T.I.P
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Specifically the tech support/networking side? Is it a good choice of career?

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ByEeek
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You have asked two questions.

"Is the IT industry overcrowded?" Generally no. But that doesn't mean you can just breeze into any old IT job. IT work is technical requiring good problem solving ability as well as the acumen to apply abstract concepts to real life problems. Any IT company is looking for bright individuals although fortunately bright does not necessarily mean academic.

"Specifically the tech support/networking side, is it a good choice of career?"
Technical support is just that. Someone's PC breaks down, they raise a ticket and a week later you pop over to their desk and reboot it for them. However, it might be a server that breaks down and it is time critical that it is replaced ASAP. Or you might be moving offices or opening a new office and need to plan the new network, or upgrading old kit for new...

Is it a good career? It isn't my bag but it suits some down to the ground. It probably isn't the best paid if you are just working at the coal face, but there are opportunities to progress up management if that is your bag, or go freelance if you have specialist skills and what to stay technical.

It is however the sort of job that you should be able to gain work experience in. Why not tap a few companies up to see if they would let you join in for a week or two. Your tutors or careers service will also be able to help in this respect.

Good luck!
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Binary Freak
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(Original post by T.I.P)
Specifically the tech support/networking side? Is it a good choice of career?

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There's no so such thing as overcrowded in this field.. Absolutely no such thing.

Networking is a good choice for a career but you do need to be aware most of your time will probably be spent fixing broken/non-operational devices/configurations.
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adamstrawson
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(Original post by T.I.P)
Specifically the tech support/networking side? Is it a good choice of career?
I would say neither is overcrowded, there's been a high demand for more skilled IT workers for quite awhile.

Tech support and Networking are two complete different fields, you'd find it easier getting experience/work within Tech support then you would with Networking, and they both have different demands. Most Networking positions they'll often look for existing experience within the industry, and possibly some certifications (Cisco, Juniper, etc)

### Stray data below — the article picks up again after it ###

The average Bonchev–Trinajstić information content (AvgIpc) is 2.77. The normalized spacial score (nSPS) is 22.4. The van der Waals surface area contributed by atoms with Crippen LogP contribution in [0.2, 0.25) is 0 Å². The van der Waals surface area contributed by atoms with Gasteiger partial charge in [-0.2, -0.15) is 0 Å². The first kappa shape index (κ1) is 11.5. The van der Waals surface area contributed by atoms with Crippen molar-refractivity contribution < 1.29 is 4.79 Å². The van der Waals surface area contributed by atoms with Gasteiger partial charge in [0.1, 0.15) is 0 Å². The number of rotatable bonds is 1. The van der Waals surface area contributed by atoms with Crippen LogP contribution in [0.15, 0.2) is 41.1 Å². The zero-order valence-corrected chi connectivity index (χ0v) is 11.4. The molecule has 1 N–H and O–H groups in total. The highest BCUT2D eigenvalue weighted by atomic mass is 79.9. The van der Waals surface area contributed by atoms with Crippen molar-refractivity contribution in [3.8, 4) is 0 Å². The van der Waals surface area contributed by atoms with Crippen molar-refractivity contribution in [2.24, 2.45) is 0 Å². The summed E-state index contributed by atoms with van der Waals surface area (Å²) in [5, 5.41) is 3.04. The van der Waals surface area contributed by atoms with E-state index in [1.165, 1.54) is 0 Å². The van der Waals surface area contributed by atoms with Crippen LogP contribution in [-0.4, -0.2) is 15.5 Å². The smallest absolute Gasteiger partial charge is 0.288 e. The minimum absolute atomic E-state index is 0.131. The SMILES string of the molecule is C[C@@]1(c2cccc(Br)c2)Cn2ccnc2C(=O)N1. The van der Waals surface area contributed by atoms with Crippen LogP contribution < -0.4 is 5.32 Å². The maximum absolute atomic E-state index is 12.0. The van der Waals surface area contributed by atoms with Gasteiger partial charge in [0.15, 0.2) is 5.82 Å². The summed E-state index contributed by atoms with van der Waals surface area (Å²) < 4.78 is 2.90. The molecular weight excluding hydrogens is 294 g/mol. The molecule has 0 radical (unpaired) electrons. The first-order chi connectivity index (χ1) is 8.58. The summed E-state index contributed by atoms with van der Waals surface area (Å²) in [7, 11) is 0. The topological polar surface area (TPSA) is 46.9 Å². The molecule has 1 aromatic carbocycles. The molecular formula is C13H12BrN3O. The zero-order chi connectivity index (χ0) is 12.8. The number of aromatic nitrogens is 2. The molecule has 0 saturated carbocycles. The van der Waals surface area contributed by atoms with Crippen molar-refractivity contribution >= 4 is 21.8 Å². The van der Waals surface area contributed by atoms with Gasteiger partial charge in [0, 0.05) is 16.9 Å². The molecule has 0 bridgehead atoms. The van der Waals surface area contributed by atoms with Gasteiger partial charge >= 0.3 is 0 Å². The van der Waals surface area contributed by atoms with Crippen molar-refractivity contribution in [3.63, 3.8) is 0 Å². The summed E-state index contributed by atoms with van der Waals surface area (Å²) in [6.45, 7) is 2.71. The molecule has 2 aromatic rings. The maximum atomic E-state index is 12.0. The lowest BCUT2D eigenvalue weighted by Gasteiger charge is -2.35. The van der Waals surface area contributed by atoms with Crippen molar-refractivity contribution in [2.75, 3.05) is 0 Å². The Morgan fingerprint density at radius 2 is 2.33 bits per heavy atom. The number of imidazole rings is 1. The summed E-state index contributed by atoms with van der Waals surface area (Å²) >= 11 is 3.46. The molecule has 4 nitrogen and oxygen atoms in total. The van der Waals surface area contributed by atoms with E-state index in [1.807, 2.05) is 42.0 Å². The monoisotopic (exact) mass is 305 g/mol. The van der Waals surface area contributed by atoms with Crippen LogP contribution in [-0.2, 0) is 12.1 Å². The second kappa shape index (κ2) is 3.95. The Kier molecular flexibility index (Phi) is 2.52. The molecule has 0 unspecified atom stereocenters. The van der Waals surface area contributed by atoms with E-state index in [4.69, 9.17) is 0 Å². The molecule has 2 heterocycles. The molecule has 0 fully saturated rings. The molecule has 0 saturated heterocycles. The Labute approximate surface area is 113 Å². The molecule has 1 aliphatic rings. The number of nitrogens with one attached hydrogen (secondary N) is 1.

Like ByEeek says, Tech Support would most probably involve troubleshooting individual issues, software, "Have you turned it on and off".

Networking is so varied with what you could do, there's Routing and Switching, Security, Voip, Data center, etc. You could get an understanding in them all, but you'd be better specializing in one or two subjects.
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Async
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If anything the IT industry is in shortage of skilled workers.
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Andy98
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The IT industry needs as many skilled workers as it can get

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Mr Easy
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Having seen the industry firsthand, I can safely tell you it's not saturated yet, but it is in need of people with specialist skills. The market is moving to a contractor centric model, so learn one skill incredibly well and be competent at an array of others, so you have a technically proficient arsenal.

The people I've worked with have charged between £200-£1200 per day, and are still happily employed...so there is room, but you've just got to be very sharp.
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Topps
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(Original post by Mr Easy)
Having seen the industry firsthand, I can safely tell you it's not saturated yet, but it is in need of people with specialist skills. The market is moving to a contractor centric model, so learn one skill incredibly well and be competent at an array of others, so you have a technically proficient arsenal.

The people I've worked with have charged between £200-£1200 per day, and are still happily employed...so there is room, but you've just got to be very sharp.
What specialist skills do you see as very valuable or demanded?

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The_Internet
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(Original post by Async)
If anything the IT industry is in shortage of skilled workers.